Gemma Hurditch from CNM helps you to break your bad relationship with the sweet stuff and eat less sugar...
Sugar influences many pathways in the body, making it highly desirable to our primitive brain reward systems – while we know consciously that we are better off without it.
Millions of years of evolution have wired into us the drive to “get while the getting is good”, so calorie-rich foods, such as fat and sugar, which may have been in short supply to our ancestors, are particularly ‘moreish’ and can be difficult to forgo.
Eating these foods triggers a reward system in our brain that congratulates us for doing something that, in evolutionary terms, would have been beneficial – making the most of a scarce food source and escaping famine for another day.
Of course, in the modern West, famine is, for most, unlikely and many of us are battling with the effects of dietary excess.
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Sugar and other refined carbohydrates, such as white bread, pasta and baked goods, quickly raise blood sugar levels.
This blood sugar hike triggers insulin, the hormone that removes sugar from the blood and delivers it into the cells.
The resultant blood sugar drop can trigger cravings for more sugary foods and drinks in an attempt to boost blood glucose levels back to their preferred set point – creating a vicious cycle that, for many, ultimately leads to Type 2 diabetes, one of our major modern-day ailments.
Let’s talk candida
Sugar also feeds candida. Candida is a fungus, part of our normal microflora, which can, given the right conditions, morph into a pathogen that disrupts the normal intestinal balance.
This may result in problems such as coated tongue, thrush, GIT upsets and even chronic sinusitis, depending on where the overgrowth is occurring.
Candida overgrowth is a factor in leaky gut syndrome – where intestinal integrity is compromised due to an unhealthy balance of microorganisms causing inflammation and tiny holes in the lining of the gut.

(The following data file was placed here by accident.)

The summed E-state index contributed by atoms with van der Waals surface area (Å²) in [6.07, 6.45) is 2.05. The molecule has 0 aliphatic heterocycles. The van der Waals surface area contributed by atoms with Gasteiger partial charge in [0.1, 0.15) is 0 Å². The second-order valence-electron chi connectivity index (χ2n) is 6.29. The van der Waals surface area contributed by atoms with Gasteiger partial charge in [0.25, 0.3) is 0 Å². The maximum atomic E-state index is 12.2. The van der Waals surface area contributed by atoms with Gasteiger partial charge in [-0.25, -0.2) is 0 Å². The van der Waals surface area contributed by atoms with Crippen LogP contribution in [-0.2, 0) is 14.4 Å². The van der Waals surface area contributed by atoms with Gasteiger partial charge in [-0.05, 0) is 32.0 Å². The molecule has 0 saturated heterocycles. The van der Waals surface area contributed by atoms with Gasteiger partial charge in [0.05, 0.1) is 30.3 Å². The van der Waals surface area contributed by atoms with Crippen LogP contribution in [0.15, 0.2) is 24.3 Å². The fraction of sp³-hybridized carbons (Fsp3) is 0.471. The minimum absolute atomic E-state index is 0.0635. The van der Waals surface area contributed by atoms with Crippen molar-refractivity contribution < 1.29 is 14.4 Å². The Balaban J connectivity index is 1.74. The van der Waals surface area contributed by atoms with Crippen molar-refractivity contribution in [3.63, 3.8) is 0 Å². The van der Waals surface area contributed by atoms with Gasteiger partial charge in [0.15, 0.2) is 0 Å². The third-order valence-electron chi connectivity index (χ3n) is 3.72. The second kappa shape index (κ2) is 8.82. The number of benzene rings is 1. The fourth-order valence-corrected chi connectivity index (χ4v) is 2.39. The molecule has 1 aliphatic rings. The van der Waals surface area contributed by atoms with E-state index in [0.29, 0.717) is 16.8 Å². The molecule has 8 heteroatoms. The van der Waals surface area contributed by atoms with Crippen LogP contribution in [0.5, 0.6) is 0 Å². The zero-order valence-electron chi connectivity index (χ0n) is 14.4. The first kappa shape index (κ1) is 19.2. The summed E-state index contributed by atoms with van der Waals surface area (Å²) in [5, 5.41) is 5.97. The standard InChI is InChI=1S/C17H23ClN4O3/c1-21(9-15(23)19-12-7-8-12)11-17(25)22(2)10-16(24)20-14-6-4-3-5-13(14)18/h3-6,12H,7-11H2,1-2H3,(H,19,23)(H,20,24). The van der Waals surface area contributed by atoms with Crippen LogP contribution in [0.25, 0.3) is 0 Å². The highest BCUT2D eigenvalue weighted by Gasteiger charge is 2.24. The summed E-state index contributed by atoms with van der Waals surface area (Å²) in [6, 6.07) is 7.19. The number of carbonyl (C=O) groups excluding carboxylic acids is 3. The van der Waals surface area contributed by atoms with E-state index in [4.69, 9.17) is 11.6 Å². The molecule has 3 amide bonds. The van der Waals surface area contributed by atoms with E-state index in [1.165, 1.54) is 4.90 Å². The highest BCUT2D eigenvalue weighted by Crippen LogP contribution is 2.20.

These allow unwelcome particles into the bloodstream, triggering immune defences and causing more inflammation. Candida also fights for its own survival, and as it feeds on sugar, it makes the host (us) crave sugar! This makes it especially important to give it up.
Sugar overconsumption is a factor in Type 2 diabetes, diseases of inflammation (such as acne, cardiovascular disease and cancer), mood disorders, auto-immune issues, overweight and all of the associated health risks.
Eating habits are learned (we eat what our family eats) and also influenced by conditions in the womb. Pregnant rodents fed high sugar diets produce offspring with a hard-wired propensity to overeating and obesity.
This research is unlikely to be repeated in humans, but the effects look to be the same. There is also evidence that artificial sweeteners are as damaging as sugar.
The means to the end
So we have established that quitting sugar is good for our health and good for our family. How do we go about it?
A sugar-free diet usually means ditching refined carbohydrates and processed sugars. This is the focus of the advice below.
For stricter ‘no-sugar’ diets, such as ketogenic, carbohydrates including fruit and legumes are avoided. This can be advised for some health conditions and is best undertaken with professional support.
For a general sugar detox, the simplest way is to go for a whole food only diet – no refined foods: if we aren’t buying things in packages, then we won’t come across hidden sugars.
We can eat plenty of vegetables, fruit, legumes, wholegrains, nuts and seeds. This is not for everyone and means a lot of cooking from scratch.